What if simply being autistic and not fitting in gives us the need and drive to create our career paths by working freelance, by being entrepreneurial, by making an income out of a hobby or by working creatively or in scientific research? Would we really want to lose that unique pool of talent to a big corporation just for the sake of being able to fit in? It seems vital to me that each unique autistic person is given the opportunity and support to succeed at work in whatever career path they want to follow. I believe those of us who have a voice must speak up for the rest of our community when we can. There’s an awful lot of work to be done before we see any percentage increase for employment levels realised.
Kay Lomas, researchautism.org
Surround yourself with people who will help and celebrate your improvements, and empower you to be a better version of yourself. Pulling someone down will never help you reach the top.
Cultivating a positive, fulfilling life will be almost impossible to do surrounded by negative, unfulfilled people. One of the biggest tests of your strength and commitment to a better life is to be able to pull yourself out of the bucket on your own. You can’t change how other people think, so in order for these destructive thoughts to not affect you, move on and spend your time with people who are more supportive. Attend seminars, listen to podcasts, read books, go to galleries, conventions and shows. Replace self-harm with self-care. Don’t let the crabs get to you down!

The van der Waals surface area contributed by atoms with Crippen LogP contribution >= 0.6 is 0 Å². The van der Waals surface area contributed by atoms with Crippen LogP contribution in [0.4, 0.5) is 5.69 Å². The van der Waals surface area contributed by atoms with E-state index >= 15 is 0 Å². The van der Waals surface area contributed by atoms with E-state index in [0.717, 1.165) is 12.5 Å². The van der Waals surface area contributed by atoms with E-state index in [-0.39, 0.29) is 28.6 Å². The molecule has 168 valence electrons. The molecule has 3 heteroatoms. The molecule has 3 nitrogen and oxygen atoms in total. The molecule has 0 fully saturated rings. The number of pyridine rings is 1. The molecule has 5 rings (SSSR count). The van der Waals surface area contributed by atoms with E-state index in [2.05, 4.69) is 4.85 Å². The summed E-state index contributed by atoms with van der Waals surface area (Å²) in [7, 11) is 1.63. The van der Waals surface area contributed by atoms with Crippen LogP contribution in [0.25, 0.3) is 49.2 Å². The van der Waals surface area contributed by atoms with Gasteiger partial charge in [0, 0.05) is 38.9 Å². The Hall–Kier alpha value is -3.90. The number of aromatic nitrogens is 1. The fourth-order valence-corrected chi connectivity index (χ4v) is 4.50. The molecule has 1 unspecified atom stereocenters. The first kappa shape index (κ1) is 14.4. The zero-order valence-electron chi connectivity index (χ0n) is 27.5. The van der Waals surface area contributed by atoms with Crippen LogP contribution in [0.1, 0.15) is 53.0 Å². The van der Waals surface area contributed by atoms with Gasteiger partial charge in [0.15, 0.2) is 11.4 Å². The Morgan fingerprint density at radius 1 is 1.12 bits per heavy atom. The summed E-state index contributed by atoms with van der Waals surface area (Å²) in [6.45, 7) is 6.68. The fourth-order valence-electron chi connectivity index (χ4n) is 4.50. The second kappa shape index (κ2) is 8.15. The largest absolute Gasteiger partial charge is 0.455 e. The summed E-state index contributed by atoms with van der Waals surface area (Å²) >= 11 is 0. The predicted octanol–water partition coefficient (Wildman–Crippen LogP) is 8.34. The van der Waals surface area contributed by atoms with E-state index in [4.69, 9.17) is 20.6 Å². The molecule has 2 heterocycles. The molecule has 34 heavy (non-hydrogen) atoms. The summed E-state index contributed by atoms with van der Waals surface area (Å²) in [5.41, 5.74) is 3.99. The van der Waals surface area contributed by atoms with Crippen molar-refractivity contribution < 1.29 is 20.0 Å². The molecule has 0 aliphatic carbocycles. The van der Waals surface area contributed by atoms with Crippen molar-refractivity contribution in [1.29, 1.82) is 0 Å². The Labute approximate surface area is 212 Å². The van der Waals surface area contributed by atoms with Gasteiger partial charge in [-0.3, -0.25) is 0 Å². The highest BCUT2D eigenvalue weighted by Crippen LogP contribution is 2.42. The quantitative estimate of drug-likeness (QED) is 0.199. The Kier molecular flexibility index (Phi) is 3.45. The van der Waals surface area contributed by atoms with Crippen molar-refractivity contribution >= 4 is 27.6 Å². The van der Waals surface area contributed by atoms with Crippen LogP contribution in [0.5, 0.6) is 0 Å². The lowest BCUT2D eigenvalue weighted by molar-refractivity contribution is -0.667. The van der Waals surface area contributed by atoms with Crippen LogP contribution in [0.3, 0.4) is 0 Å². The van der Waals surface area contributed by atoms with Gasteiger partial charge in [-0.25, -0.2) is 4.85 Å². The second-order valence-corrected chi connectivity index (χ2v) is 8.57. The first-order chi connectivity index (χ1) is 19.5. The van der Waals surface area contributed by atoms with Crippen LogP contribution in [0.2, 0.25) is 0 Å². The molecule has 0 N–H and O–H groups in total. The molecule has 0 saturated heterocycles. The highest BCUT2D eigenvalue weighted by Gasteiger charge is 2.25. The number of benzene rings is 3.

Earlier this year, the studio sent me back some items of mine I’d left behind at the studio the day I packed up and left; along with a note wishing me good luck with the new business. I sent them a big bunch of flowers to say thank you, and sorry for leaving them behind.
When asked what forgiveness is, the Sufi holy man replied: “It is the fragrance that flowers give when they are crushed.”
People with autism deserve a place in society and the tribe of humanity. Let them thrive like flowers: they may grow differently, require different soil. Require different conditions to live. Some may flower less than others. But that doesn’t mean they don’t deserve to live and bloom. I hope to raise awareness, offer support and shed light on this beautiful community of rare and precious talents and perspectives.
Traditional tattoo history in the UK has come from seedy beginnings and back alleys, shrouded in mystery, criminal gangs and bad behaviour. It was a big boys club, when clients were second-rate citizens next to the prestigious artists. Tattoos were reserved for criminals, sailors, soldiers and sex workers, and were a symbol of unsavoury, low-brow taste. Bad tribalism. The real roots of tattooing come from good tribalism, thousands of years ago to this present day – symbols of growth and special occasions between communities, ways of connection. Tattooing is a ritual, a sacred event.
🦀 Let’s get out of our buckets and into the tribe, where we all belong.